Jesus defined the goal of discipling when he said, “A student is not above his teacher, but everyone who is fully trained will be like his teacher” (Luke 6:40). Likeness to Jesus himself is the goal God has for you and me.

What a magnificent goal for our discipleship efforts–to have our children become more and more like Jesus!

Homeschooling is a powerful marriage of education and discipleship. We can teach our children two commandments most important to God–to love Him and to serve their neighbors–as we teach them academics, as we do chores together, as we go out into the community, and as we worship together. Most socialization in a traditional school environment leads to peer dependence and a self absorbed focus on popularity. At home we can emphasize the importance of loving God and putting others first–we socialize our children by discipling them.

This emphasis on discipleship over the traditional view of socialization doesn’t mean our kids won’t have friends or know how to conduct themselves in a variety of social environments. On the contrary, most homeschooled kids are very involved in activities in their neighborhoods, communities, and churches. They play sports, sing in choirs, participate in 4H clubs, play in orchestras, volunteer in campaigns, take mission trips, teach Sunday school, and enthusiastically embrace life (most of the time). More and more, college admission personnel actively recruit homeschooled students. As counterintuitive it may seem to some, homeschool students show a strong propensity for leadership.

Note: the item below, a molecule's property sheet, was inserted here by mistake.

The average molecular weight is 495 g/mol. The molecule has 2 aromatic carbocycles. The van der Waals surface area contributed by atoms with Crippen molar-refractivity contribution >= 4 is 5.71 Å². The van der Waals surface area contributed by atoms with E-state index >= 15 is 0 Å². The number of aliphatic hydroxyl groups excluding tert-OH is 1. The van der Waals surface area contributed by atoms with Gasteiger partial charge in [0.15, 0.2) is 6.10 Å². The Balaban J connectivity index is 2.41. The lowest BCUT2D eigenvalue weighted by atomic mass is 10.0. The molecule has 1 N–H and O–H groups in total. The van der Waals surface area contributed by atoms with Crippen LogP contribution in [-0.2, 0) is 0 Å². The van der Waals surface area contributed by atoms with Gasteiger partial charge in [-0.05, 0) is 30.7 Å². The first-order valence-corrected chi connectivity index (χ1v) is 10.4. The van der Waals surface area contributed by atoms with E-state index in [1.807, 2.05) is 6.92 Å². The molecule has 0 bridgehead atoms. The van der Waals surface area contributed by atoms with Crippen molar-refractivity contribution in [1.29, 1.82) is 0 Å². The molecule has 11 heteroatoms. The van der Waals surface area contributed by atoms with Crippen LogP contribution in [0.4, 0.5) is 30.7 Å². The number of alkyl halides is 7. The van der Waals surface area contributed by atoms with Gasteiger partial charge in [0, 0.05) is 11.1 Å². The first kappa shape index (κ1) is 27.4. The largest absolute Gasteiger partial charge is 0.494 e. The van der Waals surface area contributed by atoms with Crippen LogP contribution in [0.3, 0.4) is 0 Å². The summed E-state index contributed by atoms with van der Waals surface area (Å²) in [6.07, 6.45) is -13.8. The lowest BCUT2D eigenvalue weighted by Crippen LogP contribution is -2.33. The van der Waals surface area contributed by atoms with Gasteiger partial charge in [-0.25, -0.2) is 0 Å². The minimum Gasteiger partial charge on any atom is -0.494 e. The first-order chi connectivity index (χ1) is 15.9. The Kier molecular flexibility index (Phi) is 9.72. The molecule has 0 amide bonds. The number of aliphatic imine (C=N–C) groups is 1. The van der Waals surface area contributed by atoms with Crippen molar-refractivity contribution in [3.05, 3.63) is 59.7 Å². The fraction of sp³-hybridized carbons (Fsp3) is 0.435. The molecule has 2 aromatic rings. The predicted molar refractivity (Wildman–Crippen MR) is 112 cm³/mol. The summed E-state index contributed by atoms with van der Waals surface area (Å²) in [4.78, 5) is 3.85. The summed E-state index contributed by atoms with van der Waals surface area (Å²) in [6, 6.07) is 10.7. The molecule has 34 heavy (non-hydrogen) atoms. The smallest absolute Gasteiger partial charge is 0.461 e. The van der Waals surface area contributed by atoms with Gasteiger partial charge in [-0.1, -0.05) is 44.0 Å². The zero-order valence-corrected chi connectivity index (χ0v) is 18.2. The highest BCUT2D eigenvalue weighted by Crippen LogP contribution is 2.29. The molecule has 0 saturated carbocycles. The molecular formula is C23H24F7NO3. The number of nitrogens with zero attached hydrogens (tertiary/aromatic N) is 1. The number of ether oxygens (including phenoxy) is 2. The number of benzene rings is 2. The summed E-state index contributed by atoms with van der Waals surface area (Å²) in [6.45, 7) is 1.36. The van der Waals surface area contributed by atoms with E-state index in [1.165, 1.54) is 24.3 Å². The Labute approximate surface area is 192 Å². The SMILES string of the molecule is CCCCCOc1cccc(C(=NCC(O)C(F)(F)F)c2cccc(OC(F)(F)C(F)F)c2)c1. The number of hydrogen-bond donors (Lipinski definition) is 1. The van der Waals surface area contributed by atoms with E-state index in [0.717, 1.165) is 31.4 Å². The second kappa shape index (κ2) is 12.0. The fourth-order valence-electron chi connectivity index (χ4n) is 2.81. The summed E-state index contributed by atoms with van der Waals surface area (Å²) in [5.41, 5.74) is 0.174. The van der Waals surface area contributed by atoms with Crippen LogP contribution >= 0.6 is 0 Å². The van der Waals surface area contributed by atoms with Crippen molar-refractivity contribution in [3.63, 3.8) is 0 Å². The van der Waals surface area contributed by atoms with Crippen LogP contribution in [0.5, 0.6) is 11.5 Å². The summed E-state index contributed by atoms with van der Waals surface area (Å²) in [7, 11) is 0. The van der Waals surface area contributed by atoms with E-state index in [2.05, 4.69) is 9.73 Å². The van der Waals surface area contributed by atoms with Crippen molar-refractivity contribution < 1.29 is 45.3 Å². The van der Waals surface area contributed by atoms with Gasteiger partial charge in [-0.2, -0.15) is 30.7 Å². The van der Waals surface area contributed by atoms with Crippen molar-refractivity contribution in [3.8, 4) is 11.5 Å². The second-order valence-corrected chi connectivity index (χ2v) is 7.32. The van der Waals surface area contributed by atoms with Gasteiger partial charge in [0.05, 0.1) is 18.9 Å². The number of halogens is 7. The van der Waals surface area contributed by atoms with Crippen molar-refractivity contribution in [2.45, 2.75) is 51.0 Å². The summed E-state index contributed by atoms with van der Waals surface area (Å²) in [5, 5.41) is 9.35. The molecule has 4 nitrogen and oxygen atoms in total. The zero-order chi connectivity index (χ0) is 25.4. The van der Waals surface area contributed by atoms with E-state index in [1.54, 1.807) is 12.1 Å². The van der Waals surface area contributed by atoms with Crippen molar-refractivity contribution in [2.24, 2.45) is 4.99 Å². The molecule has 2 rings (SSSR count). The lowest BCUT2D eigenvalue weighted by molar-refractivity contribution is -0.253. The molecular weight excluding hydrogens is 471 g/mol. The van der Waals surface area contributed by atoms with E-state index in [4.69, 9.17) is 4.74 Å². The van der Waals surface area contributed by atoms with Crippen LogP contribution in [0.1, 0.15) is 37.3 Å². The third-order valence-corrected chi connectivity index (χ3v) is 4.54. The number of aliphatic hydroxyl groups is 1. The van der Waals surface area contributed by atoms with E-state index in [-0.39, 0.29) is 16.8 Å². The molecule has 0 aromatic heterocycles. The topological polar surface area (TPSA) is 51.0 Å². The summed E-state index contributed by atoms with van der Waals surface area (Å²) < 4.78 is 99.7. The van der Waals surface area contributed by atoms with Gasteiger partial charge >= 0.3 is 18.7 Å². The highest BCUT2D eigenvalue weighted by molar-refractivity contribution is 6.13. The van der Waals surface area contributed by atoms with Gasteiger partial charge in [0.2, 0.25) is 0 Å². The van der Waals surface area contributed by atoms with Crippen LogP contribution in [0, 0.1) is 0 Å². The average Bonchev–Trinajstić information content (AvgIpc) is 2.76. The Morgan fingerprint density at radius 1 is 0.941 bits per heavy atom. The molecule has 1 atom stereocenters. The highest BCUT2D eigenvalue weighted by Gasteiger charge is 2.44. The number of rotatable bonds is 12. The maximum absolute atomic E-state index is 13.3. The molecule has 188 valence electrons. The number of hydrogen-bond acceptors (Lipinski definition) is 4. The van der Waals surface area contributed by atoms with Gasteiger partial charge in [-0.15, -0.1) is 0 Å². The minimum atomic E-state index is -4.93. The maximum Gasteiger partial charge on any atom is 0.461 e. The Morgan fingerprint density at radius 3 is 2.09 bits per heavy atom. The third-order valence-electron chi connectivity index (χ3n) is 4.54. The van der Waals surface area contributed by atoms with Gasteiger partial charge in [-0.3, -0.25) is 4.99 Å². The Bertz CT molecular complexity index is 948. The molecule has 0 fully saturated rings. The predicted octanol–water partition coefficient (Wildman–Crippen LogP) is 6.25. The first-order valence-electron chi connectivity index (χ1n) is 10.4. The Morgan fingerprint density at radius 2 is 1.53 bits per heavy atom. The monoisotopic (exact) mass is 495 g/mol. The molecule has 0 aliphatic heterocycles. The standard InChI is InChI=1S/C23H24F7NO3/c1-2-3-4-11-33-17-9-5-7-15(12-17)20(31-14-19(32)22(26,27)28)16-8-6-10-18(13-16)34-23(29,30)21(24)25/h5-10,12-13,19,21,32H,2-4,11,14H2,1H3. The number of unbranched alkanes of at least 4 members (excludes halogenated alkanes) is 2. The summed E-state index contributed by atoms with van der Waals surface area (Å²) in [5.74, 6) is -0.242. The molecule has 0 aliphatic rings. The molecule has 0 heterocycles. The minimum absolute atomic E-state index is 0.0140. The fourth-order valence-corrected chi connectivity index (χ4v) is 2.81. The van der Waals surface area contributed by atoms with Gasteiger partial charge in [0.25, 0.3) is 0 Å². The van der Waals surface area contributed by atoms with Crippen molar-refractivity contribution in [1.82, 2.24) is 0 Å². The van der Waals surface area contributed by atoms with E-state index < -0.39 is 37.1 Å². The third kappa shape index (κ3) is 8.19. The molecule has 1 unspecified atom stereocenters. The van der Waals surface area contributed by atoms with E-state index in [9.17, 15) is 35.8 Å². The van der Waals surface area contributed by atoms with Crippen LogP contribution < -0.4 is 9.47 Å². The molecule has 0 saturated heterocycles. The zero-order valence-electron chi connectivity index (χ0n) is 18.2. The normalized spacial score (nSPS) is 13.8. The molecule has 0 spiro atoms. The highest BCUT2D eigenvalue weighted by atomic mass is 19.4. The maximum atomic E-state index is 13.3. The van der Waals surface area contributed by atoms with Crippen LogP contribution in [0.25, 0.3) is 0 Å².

When all is said and done, we want most for our kids to love Jesus. This love will propel them to be involved in the lives of others–to engage and improve their culture for the good of their neighbors and the glory of God. We want our kids to know what it means to learn, live, and defend their faith. That is socialization at its finest.

Z A N  T Y L E R (Director, Apologia Press)

Life Together

Faith July 29, 2015

“Nothing can be more cruel than the leniency which abandons others to their sin. Nothing can be more compassionate than that service reprimand which calls another Christian in one’s community back from the path of sin.”

“It may be that Christians, not withstanding corporate worship, common prayer, and all their fellowship in service, may still be left to their loneliness. The final breakthrough to fellowship does not occur, because, though they have fellowship with one another as believers and as devout people, they do not have fellowship as the undevout, as sinners. The pious fellowship permits no one to be a sinner. So everybody must conceal his sin from himself and from the fellowship. We dare not be sinners. Many Christians are unthinkably horrified when a real sinner is suddenly discovered among the righteous. So we remain alone with our sin, living in lies and hypocrisy. The fact is that we are sinners!”

Excerpts from ‘Life Together: The Classic Exploration of Faith in Community’
by D I E T R I C H  B O N H O E F F E R